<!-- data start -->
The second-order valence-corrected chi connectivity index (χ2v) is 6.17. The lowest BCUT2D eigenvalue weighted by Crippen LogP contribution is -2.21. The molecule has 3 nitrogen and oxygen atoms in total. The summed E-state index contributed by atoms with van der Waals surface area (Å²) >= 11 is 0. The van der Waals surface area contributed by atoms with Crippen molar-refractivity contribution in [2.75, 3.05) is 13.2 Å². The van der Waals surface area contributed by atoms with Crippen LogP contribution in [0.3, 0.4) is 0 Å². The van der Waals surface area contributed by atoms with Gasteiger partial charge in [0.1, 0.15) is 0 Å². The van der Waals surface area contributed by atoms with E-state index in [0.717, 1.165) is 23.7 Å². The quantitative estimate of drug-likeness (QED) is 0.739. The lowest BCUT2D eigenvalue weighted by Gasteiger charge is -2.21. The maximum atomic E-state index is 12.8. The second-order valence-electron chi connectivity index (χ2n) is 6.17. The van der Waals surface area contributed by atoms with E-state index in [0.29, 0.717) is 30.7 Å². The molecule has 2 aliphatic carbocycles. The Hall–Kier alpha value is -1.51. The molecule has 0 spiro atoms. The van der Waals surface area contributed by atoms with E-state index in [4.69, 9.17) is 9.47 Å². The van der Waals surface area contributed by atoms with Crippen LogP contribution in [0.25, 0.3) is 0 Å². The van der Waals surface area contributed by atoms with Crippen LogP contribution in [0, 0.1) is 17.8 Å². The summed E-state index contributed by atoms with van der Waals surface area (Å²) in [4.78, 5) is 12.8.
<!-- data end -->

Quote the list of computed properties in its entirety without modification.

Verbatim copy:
The second-order valence-corrected chi connectivity index (χ2v) is 6.17. The lowest BCUT2D eigenvalue weighted by Crippen LogP contribution is -2.21. The molecule has 3 nitrogen and oxygen atoms in total. The summed E-state index contributed by atoms with van der Waals surface area (Å²) >= 11 is 0. The van der Waals surface area contributed by atoms with Crippen molar-refractivity contribution in [2.75, 3.05) is 13.2 Å². The van der Waals surface area contributed by atoms with Crippen LogP contribution in [0.3, 0.4) is 0 Å². The van der Waals surface area contributed by atoms with Gasteiger partial charge in [0.1, 0.15) is 0 Å². The van der Waals surface area contributed by atoms with E-state index in [0.717, 1.165) is 23.7 Å². The quantitative estimate of drug-likeness (QED) is 0.739. The lowest BCUT2D eigenvalue weighted by Gasteiger charge is -2.21. The maximum atomic E-state index is 12.8. The second-order valence-electron chi connectivity index (χ2n) is 6.17. The van der Waals surface area contributed by atoms with E-state index in [0.29, 0.717) is 30.7 Å². The molecule has 2 aliphatic carbocycles. The Hall–Kier alpha value is -1.51. The molecule has 0 spiro atoms. The van der Waals surface area contributed by atoms with E-state index in [4.69, 9.17) is 9.47 Å². The van der Waals surface area contributed by atoms with Crippen LogP contribution in [0.25, 0.3) is 0 Å². The van der Waals surface area contributed by atoms with Crippen LogP contribution in [0, 0.1) is 17.8 Å². The summed E-state index contributed by atoms with van der Waals surface area (Å²) in [4.78, 5) is 12.8.